Cauliflower (Brassica oleracea botrytis) is a member of the Brassicaceae (Mustard) Family, and a close relative of cabbage and broccoli. It is derived from wild cabbages and its name literally means “cabbage flower.” Cauliflower is believed to have originated in Asia, but developed in Italy. Its head is actually a compact cluster of flower buds.
According to folklore, cauliflower is said to be beneficial for mental function, because of its similar appearance to the brain. Cauliflower is cooling, antioxidant, alterative and helps move stagnation in the body and clear heat in the lungs. Cauliflower is believed to reduce the risk of colon and stomach cancer due to its presence of anticancer compounds, including indoles and sulforaphane that enhances enzyme activity that neutralizes carcinogenic substances, so they are unable to attack cells and transform them into cancerous substances. Cauliflower also helps the body metabolize excess estrogen, helping to curb breast cancer as well as, fibrocystic breast disease. It has also been used to treat acne, asthma, bladder and kidney disorders, constipation, high blood pressure, gout, and obesity. Consumed raw, it helps improve bleeding gums.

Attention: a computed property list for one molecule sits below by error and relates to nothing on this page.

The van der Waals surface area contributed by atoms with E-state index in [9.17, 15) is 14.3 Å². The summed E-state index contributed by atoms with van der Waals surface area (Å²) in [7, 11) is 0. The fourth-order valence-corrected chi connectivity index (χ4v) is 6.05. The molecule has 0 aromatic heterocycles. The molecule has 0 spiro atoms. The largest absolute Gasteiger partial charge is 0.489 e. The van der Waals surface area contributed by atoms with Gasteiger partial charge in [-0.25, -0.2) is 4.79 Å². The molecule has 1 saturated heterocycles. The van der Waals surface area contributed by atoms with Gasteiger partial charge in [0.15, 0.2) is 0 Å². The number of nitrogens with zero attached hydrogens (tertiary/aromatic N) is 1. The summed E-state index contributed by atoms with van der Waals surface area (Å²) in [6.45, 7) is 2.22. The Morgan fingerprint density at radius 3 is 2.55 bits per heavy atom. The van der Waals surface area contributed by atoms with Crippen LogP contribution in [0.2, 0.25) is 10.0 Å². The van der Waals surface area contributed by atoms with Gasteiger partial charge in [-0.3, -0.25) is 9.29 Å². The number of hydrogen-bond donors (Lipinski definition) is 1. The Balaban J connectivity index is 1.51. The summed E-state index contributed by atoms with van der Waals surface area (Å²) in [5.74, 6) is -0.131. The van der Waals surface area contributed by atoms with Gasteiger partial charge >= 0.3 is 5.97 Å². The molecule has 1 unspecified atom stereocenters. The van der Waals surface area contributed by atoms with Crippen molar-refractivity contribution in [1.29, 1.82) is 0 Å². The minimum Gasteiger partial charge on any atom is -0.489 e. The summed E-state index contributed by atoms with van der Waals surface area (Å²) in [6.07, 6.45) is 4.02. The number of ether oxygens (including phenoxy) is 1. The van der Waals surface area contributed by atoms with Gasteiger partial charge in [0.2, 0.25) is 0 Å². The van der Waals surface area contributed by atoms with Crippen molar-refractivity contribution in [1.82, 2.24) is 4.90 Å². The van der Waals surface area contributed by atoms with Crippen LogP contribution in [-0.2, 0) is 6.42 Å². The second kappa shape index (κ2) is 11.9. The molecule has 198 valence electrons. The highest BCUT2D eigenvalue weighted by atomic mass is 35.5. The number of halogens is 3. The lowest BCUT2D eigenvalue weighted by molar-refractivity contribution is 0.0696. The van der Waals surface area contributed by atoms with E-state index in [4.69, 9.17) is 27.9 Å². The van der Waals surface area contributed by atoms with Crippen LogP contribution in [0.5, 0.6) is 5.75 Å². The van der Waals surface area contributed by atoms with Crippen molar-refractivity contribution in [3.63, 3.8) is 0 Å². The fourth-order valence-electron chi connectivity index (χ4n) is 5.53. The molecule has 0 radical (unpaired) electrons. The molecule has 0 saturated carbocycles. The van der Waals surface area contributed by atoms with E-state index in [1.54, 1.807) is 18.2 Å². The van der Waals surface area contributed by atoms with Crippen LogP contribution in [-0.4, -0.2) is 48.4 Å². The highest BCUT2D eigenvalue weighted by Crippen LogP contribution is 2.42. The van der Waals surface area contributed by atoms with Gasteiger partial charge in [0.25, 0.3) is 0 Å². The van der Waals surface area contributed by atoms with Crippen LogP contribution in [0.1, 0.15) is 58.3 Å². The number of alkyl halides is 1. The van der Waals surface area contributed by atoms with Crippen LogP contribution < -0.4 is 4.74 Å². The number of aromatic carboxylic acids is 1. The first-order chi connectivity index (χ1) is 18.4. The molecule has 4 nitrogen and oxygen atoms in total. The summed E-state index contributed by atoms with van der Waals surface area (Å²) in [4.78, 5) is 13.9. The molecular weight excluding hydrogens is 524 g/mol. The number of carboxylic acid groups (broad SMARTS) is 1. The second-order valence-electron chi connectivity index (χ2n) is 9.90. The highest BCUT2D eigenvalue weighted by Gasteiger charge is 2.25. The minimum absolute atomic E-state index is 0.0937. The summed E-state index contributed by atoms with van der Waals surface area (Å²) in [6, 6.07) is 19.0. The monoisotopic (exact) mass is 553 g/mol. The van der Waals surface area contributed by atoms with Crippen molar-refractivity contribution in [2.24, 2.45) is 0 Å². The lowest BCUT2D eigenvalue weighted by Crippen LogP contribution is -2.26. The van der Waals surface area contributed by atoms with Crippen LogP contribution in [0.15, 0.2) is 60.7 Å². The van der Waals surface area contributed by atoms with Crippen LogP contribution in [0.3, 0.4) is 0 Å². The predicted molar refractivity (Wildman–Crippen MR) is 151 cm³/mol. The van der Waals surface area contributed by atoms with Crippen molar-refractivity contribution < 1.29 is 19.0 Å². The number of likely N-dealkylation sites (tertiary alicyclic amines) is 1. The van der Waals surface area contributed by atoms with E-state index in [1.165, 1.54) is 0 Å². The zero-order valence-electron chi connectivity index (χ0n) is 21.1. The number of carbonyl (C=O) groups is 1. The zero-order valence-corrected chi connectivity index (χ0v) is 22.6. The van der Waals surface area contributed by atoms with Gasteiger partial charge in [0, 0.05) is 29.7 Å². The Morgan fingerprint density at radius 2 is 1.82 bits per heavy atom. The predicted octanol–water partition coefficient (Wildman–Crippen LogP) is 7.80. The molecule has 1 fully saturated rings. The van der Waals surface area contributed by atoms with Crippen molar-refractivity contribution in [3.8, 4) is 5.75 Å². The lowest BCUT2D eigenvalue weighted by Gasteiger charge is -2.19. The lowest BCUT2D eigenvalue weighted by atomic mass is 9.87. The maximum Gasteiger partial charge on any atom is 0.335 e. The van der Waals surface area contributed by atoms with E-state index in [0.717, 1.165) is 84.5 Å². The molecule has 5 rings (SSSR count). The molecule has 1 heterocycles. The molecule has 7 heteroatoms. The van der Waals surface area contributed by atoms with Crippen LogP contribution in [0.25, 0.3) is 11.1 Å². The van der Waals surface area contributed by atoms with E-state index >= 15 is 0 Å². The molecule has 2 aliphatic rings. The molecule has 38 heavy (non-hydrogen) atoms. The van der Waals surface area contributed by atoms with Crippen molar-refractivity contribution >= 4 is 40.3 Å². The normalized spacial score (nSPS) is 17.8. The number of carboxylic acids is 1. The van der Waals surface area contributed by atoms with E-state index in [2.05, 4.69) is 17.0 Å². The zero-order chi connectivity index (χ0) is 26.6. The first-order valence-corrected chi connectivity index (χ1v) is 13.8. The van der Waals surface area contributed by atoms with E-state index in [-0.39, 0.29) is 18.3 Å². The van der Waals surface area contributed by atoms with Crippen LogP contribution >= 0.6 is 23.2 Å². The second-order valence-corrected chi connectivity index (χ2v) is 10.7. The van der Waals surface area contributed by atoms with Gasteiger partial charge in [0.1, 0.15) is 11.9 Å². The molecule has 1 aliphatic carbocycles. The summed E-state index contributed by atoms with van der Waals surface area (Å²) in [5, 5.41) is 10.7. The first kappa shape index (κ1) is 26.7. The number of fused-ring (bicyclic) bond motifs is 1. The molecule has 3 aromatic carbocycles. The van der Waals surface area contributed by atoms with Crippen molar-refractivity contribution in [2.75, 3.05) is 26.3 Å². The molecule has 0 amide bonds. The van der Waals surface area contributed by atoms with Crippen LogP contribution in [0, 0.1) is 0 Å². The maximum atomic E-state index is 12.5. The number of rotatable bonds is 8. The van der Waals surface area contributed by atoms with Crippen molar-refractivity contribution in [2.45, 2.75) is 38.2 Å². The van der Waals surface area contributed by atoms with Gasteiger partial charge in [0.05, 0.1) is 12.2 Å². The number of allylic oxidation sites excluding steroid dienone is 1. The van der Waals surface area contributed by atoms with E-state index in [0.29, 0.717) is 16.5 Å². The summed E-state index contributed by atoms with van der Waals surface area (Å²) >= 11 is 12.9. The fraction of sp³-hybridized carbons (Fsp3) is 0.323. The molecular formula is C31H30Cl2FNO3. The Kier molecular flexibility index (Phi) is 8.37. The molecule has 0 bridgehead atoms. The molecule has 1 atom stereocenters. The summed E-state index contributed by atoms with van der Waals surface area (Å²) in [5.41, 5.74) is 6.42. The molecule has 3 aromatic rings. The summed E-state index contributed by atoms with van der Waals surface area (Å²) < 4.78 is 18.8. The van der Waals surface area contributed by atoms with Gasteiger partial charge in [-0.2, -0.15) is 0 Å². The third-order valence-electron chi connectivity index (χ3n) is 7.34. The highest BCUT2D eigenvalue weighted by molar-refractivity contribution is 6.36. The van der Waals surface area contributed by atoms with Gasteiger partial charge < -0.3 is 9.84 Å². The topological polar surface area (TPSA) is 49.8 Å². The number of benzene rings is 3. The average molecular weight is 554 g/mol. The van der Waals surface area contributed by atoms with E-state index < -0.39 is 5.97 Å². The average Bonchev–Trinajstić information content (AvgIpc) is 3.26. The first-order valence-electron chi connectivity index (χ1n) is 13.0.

Cauliflower is rich in vitamin C, bioflavonoids, folic acid, biotin, B6, boron, calcium, iron, phosphorus, potassium, and sulfur. It is high in fiber, yet low in calories. Its white color denotes that it lacks the chlorophyll and carotenes of many of its more nutritious relatives.
Look for firm, compact heads without brown spots. If the leaves (which are edible) are still attached, they should be fresh and green. Refrigerate cauliflower with the stem upwards to prevent moisture from collecting on its top and hastening deterioration. Cauliflower can be chopped into salads, used as crudités, made into soups or pates. Cooking cauliflower deactivates its indole activity. Large quantities may cause indigestion or flatulence in some people.